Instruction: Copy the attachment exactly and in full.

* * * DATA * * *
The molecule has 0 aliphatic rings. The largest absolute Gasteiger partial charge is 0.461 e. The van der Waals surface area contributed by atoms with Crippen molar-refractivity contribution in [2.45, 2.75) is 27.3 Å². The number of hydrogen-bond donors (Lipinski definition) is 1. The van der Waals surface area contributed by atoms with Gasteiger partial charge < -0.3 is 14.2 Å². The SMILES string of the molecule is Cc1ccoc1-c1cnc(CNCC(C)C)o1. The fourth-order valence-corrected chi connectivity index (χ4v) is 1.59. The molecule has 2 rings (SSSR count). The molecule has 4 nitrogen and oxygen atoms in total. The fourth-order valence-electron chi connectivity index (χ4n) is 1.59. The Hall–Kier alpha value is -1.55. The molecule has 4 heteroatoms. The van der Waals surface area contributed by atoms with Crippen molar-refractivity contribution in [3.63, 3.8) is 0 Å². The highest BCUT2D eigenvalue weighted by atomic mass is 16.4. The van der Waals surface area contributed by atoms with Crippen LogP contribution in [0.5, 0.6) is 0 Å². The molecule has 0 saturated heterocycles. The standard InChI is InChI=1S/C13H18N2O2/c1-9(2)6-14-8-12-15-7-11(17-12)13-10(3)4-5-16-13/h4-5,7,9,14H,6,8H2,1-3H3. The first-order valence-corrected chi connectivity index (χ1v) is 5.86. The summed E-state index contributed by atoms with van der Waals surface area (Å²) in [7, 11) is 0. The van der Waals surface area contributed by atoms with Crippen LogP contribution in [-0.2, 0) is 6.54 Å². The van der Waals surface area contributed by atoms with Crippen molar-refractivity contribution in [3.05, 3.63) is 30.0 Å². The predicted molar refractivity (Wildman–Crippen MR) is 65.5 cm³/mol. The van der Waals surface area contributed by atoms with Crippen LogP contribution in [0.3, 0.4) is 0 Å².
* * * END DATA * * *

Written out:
The molecule has 0 aliphatic rings. The largest absolute Gasteiger partial charge is 0.461 e. The van der Waals surface area contributed by atoms with Crippen molar-refractivity contribution in [2.45, 2.75) is 27.3 Å². The number of hydrogen-bond donors (Lipinski definition) is 1. The van der Waals surface area contributed by atoms with Gasteiger partial charge < -0.3 is 14.2 Å². The SMILES string of the molecule is Cc1ccoc1-c1cnc(CNCC(C)C)o1. The fourth-order valence-corrected chi connectivity index (χ4v) is 1.59. The molecule has 2 rings (SSSR count). The molecule has 4 nitrogen and oxygen atoms in total. The fourth-order valence-electron chi connectivity index (χ4n) is 1.59. The Hall–Kier alpha value is -1.55. The molecule has 4 heteroatoms. The van der Waals surface area contributed by atoms with Crippen molar-refractivity contribution in [3.63, 3.8) is 0 Å². The highest BCUT2D eigenvalue weighted by atomic mass is 16.4. The van der Waals surface area contributed by atoms with Crippen LogP contribution in [0.5, 0.6) is 0 Å². The molecule has 0 saturated heterocycles. The standard InChI is InChI=1S/C13H18N2O2/c1-9(2)6-14-8-12-15-7-11(17-12)13-10(3)4-5-16-13/h4-5,7,9,14H,6,8H2,1-3H3. The first-order valence-corrected chi connectivity index (χ1v) is 5.86. The summed E-state index contributed by atoms with van der Waals surface area (Å²) in [7, 11) is 0. The van der Waals surface area contributed by atoms with Crippen LogP contribution in [-0.2, 0) is 6.54 Å². The van der Waals surface area contributed by atoms with Crippen molar-refractivity contribution in [3.05, 3.63) is 30.0 Å². The predicted molar refractivity (Wildman–Crippen MR) is 65.5 cm³/mol. The van der Waals surface area contributed by atoms with Crippen LogP contribution in [0.3, 0.4) is 0 Å².